Which is good, because Sponsler is running against a 28-year incumbent who hasn't had an opponent since 1995 and who's raised almost exactly 100 times what she has. Plus, Sponsler admits, Virginia's 66th District is "deep red" and suffers from low voter turnout. "But that's what we can fix," Sponsler says. "We want folks to come out and be involved."
"At the end of my life, I want to be able to look at my children and say, 'My hands are clean. I did everything I could to give you the world you deserve,'" Sponsler says. "I think that's my responsibility as a mother, and I think it's my responsibility as a human."
Sponsler, unchallenged in her primary, will be on the ballot to represent Virginia's 66th District in its House of Delegates in November 2017.
If Paula Phillips has a message, it's that running for office is an insane idea — mentally stressful, financially daunting, it's-winter-in-Wisconsin-and-my-toes-are-literally-freezing demanding. It's also the single most rewarding experience she's ever had. Phillips, 28, moved to Milwaukee in 2010, beginning her career in service there as an AmeriCorps fellow. But while she fell in love with the people and her neighborhood and volunteered on local campaigns, she never imagined she'd run for office herself. It seemed presumptuous. "Like, 'Oh, you have to be from here, born and raised here.'" She wasn't and hadn't been.
And so it wasn't until then-school-board member Claire Zautke decided to vacate her seat that Phillips was convinced she should run. At first, Phillips, who doesn't have children, worried that she didn't have the experience she needed to put her name on the ballot. "But Claire really walked me through it," Phillips remembers. Zautke reminded Phillips that she'd logged countless hours at local organizations, volunteered at church, organized service trips, studied cultural economics, and, above all, cared. Phillips could continue to be a volunteer, or she could do as Zautke had and oversee the revitalization of an elementary school, kick off a second-language-immersion initiative in the district, and "be part of what's keeping public education intact."
It's been an "impossible" few months, but Phillips finds that the race has given her a new self-confidence. "I learned I'm awesome and pretty badass," she says, laughing. And the revelation matters, because it's had a fundamental effect on how Phillips plans to fulfill her duties. She isn't just flattered to have a voice, to "have been invited; like, no, I'm here, and I want to lead."
Phillips was elected to the Milwaukee school board in April 2017.
"Men run to be politicians, and women run to fix a problem."
Chelsea Savage, 46, a nurse and activist, never intended to run for office — "It's scary as heck!" — but she's always believed that people, and women in particular, should be open to the unexpected. "It's my responsibility to say yes to opportunity," she explains. So she did. She said yes to a leadership boot camp, and she said yes once more when Emerge Virginia invited her to participate in its own training program for women in politics. It was at a meeting with the Democratic caucus in the Virginia State Legislature, organized by Emerge, that Savage let herself seriously consider whether she could really run for office.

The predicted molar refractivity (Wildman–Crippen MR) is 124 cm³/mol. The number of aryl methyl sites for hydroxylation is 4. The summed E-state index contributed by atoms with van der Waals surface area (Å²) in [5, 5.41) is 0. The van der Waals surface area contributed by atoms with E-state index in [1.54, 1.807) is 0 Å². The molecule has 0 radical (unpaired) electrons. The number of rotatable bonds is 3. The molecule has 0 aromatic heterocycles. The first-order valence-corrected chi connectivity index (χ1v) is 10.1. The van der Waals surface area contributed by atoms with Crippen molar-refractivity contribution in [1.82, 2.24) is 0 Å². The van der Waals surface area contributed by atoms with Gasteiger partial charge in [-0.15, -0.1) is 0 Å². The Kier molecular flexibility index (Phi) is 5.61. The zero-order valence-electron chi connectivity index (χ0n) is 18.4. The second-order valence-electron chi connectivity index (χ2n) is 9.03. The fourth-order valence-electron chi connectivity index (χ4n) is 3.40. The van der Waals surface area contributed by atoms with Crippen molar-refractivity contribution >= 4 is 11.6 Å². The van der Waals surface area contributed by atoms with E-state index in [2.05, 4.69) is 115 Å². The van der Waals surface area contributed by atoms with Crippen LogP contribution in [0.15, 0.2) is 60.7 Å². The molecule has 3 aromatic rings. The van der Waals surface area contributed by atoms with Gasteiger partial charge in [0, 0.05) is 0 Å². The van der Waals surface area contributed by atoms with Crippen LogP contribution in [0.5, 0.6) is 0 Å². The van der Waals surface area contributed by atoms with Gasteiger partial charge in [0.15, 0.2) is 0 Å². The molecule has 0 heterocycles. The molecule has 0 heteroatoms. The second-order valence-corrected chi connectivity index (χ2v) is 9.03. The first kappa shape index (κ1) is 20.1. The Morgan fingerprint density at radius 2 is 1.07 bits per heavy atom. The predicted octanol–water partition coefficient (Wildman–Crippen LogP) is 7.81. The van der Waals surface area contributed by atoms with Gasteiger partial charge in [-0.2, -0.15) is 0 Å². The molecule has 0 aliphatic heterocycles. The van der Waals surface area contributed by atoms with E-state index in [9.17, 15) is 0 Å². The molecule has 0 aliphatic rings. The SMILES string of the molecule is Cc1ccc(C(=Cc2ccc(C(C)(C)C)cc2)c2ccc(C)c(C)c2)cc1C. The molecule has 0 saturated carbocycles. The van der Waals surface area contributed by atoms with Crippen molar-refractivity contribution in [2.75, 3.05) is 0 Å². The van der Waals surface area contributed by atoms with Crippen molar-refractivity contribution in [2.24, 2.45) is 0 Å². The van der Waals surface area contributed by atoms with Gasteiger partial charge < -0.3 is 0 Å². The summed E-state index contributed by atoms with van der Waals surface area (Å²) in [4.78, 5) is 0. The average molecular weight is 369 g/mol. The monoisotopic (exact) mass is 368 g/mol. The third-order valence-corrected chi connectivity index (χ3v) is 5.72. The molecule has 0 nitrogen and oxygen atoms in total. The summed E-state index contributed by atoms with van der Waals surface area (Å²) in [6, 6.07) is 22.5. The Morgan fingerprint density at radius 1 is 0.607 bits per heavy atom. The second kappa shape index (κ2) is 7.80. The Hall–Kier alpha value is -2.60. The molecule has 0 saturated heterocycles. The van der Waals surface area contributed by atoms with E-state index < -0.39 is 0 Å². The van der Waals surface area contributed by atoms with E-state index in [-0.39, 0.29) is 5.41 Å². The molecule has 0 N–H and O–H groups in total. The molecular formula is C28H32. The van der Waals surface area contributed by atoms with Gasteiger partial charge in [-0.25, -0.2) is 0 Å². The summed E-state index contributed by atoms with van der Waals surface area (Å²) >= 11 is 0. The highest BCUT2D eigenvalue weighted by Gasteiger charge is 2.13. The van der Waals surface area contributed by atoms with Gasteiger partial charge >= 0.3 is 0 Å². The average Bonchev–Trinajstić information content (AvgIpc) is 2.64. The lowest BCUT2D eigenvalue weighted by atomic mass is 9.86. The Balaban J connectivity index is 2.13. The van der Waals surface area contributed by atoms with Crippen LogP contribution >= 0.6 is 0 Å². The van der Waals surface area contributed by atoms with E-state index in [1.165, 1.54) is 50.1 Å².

"I just thought I'd throw it out there. I asked, 'Well, I'm gay. What kind of handicap does that give me?'" The panelists looked back at her, confused: "It doesn't give you any kind of handicap." Savage suddenly saw a path unfurl before her. A few weeks after that meeting, Emerge Virginia coordinators sent out an email; the deadline to declare was imminent, and the state needed candidates. She decided to run for the House of Delegates. The seat, which Republican incumbent John O'Bannon has held since 2001, has been contested by a Democratic candidate only once.
Emerge stepped in to help Savage learn the nuts and bolts of elected politics — how to fund-raise, canvass, host a meet-and-greet. And while Savage didn't have technical political experience, she did have less teachable skills — resolve and grit. It's how, Savage explains, she escaped a religious cult after nearly two decades in its grips. "Yes, from 5 to 24," she continues. "I was taken out of school in sixth grade, taught myself after that, and got my GED at 15." After Savage's single mother was lured into the Charles Church Christian Life Center, Savage was made to wear stuffy, covered-up dresses, to read only preapproved books, to work unpaid for the church's leaders. Looking for an escape, she married at 23 and found out she was pregnant; she was divorced by the time she turned 30. But Savage plowed ahead, earning her bachelor's degree and, later, a master's in health administration.
At the end of April, Savage lost the primary in Virginia's 73rd District, conceding to Debra H. Rodman. But when I reach her by phone in May, she sounds upbeat. She's spent the past few weeks thanking the people who worked on or volunteered for her campaign. She's spoken to Rodman, whom she's pledged to support in any way she can. And though she won't commit to another run in politics, she puts the odds she'll try it at "above 50 percent."
"Once you do this once, it's like, 'Oh, I know I can do this,'" Savage continues. "When I launched my campaign, I couldn't even sell my daughter's Girl Scout cookies, and by the end, I'd raised probably over $17,000. And I guess that's what I want to tell women. You physically can dial a number. You physically can knock on a door. And if you do it, if you push yourself, eventually, your mind will follow. Don't wait until you're confident. Do it scared. Run scared."
Mattie Kahn is a writer for elle.com.